Former city student Kweku Adoboli gets seven years for the UK's biggest fraud
A FORMER University of Nottingham student was today starting a seven-year jail term after being convicted of the UK's biggest-ever banking fraud.
Kweku Adoboli gambled away £1.4 billion, nearly bringing Swiss bank UBS to its knees.
At one point the 32-year-old was on the verge of causing losses of $12 billion (£7.5 billion), and the hole he eventually left was the largest trading loss ever in British banking history.
Yesterday, jurors at Southwark Crown Court found him guilty of two counts of fraud, but cleared him of four counts of false accounting.
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Sentencing, Mr Justice Keith told him: "Whatever the verdict of the jury you would forever have been known as the man responsible for the largest trading loss in British banking history."
Adoboli, Clark Street, Whitechapel, east London, wiped away tears as he sat in the dock, following his nine-week trial.
He admitted the enormous losses but claimed that he was pressured by staff to take risks, culminating in a catastrophe that wiped £2.8 billion off the bank's share value.
Mr Justice Keith said: "You are highly intelligent. You are plainly very articulate. And as I told the jury, you appear to have a considerable amount of charm. Your fall from grace as a result of these convictions is spectacular.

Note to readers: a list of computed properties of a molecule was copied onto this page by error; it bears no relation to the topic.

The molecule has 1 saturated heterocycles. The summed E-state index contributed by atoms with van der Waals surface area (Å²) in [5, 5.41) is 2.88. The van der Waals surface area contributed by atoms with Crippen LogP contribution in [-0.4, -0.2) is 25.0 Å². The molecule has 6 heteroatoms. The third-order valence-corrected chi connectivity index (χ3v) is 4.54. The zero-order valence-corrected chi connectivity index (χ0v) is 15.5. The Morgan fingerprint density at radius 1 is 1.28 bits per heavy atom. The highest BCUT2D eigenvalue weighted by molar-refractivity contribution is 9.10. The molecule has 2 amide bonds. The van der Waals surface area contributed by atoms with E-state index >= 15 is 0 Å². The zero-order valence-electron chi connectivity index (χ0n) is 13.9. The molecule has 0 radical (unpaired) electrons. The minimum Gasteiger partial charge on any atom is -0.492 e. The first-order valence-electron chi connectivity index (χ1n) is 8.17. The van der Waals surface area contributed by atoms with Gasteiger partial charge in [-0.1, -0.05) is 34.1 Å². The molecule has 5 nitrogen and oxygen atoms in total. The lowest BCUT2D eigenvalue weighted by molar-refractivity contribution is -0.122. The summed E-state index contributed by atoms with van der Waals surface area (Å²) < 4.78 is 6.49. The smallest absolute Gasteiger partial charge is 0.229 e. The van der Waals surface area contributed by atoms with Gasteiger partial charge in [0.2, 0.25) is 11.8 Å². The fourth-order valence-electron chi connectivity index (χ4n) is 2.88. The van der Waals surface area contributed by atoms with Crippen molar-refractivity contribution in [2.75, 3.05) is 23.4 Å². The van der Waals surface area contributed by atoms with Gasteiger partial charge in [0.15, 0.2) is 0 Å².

"There is a strong streak of the gambler in you. You were arrogant to think the bank's rules for traders did not apply to you."
But he was sceptical that his acquittal on the four charges of false accounting meant he was innocent, only that the jury had doubts over whether he planned to gain financially himself.
Adoboli received seven years for a charge of fraud by abuse of position relating to the £1.4 billion loss, and four years for a second count of the same offence, to run concurrently.
Speaking outside court, Andrew Penhale, deputy head of fraud at the Crown Prosecution Service, said: "The amount of money involved was staggering, impacting hugely on the bank but also on their employees, shareholders and investors. This was not a victimless crime."
After the case, UBS said in a statement: "We are glad that the criminal proceedings have reached a conclusion and thank the police and the UK authorities for their professional handling of this case."
Giving evidence, Adoboli had claimed staff were encouraged to take risks until they got "a slap on the back of the wrist".
Charles Sherrard QC, for Adoboli, said the trader "gave his life to UBS" and had been "sorry from day one" for what had happened.
"Most significantly, he has not been found to be driven by greed, ego, reputation or any sinister motive," Mr Sherrard said.